Risk Management

Nursing-home Verdict Against PwC Upheld

Accountancy must pay $10 million after a court confirmation of a finding of negligent misrepresentation in a Georgia state case.
Stephen TaubJuly 28, 2008

A $10 million verdict was upheld against PricewaterhouseCoopers, which earlier had been found liable for negligent misrepresentation in a series of financial audits of a Georgia nursing home conglomerate.

According to a report on law.com about the upholding of the verdict, PwC had petitioned a Georgia state court to set aside the jury verdict regarding the 1996 merger of nursing-home companies Convalescent Services and Mariner Health Group. The suit had been filed in 2002 by Stiles A. Kellett Jr. and Samuel B. Kellett, brothers who ran Marietta-based Convalescent Services. In 1995, they agreed to sell their facilities to Boston-based Mariner. Though the deal included some cash, the Kelletts were compensated primarily in Mariner stock, according to an earlier Atlanta Constitution report.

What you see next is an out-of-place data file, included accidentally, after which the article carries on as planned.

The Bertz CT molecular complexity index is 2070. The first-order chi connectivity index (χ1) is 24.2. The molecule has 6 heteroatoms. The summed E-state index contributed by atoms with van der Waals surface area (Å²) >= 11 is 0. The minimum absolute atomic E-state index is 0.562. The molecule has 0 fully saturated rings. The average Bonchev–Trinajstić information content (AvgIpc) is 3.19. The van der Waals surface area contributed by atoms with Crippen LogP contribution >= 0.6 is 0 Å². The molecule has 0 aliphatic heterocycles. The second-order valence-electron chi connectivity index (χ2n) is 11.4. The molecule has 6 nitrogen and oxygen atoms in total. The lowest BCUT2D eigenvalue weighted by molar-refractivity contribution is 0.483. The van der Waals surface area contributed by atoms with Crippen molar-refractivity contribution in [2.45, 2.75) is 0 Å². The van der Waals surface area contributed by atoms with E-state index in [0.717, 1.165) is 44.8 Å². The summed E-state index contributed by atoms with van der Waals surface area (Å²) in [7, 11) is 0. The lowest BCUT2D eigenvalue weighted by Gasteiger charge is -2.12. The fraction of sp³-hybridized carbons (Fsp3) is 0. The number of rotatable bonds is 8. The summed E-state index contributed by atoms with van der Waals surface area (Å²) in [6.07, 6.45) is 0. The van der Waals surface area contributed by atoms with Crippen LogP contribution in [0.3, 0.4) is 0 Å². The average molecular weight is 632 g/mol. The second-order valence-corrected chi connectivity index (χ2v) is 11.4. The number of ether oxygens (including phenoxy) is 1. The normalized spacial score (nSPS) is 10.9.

Mariner filed for Chapter 11 protection in 2000, and though it later emerged from bankruptcy, the Kelletts claimed that they lost more than $120 million on the deal. According to one story in the Fulton County Daily Report, the plaintiffs asserted that they never would have agreed to the deal had PwC predecessor Coopers & Lybrand, two of its audit partners, and Mariner CEO Stratton disclosed Mariner’s financial problems.

In February 2007, the accounting firm was cleared on charges of civil fraud and racketeering; a PwC partner and three former Mariner executives were also absolved of various charges. However, the jury found the firm had negligently misrepresented certain material and ordered it to pay $10 million.

In seeking that the $10 million be set aside, PwC had argued that William Bassett, who as trustee for the Kellett family trusts was the lead plaintiff, didn’t present any evidence to prove claims that the Kellett interests relied on alleged misrepresentations by PwC about Mariner’s financial condition, according to law.com.

However, the appeals court reportedly ruled: “The evidence authorized the jury to find that Coopers’ partners knew that potential investors like the Kelletts would rely on Coopers’ audits and ‘clean’ opinions regarding Mariner’s financial condition. The evidence further authorized the jury to find that, in the process of evaluating the proposed merger throughout 1994, when the Kelletts were serving as the trusts’ trustees, they actually and justifiably relied on Coopers’ opinions regarding Mariner’s financial condition…. Thus, when Bassett took over as the trustee in June 1995, the trusts (in the persons of the Kelletts) had already been misled by Coopers’ misconduct.”

A spokesman for PwC did not immediately return a call seeking comment.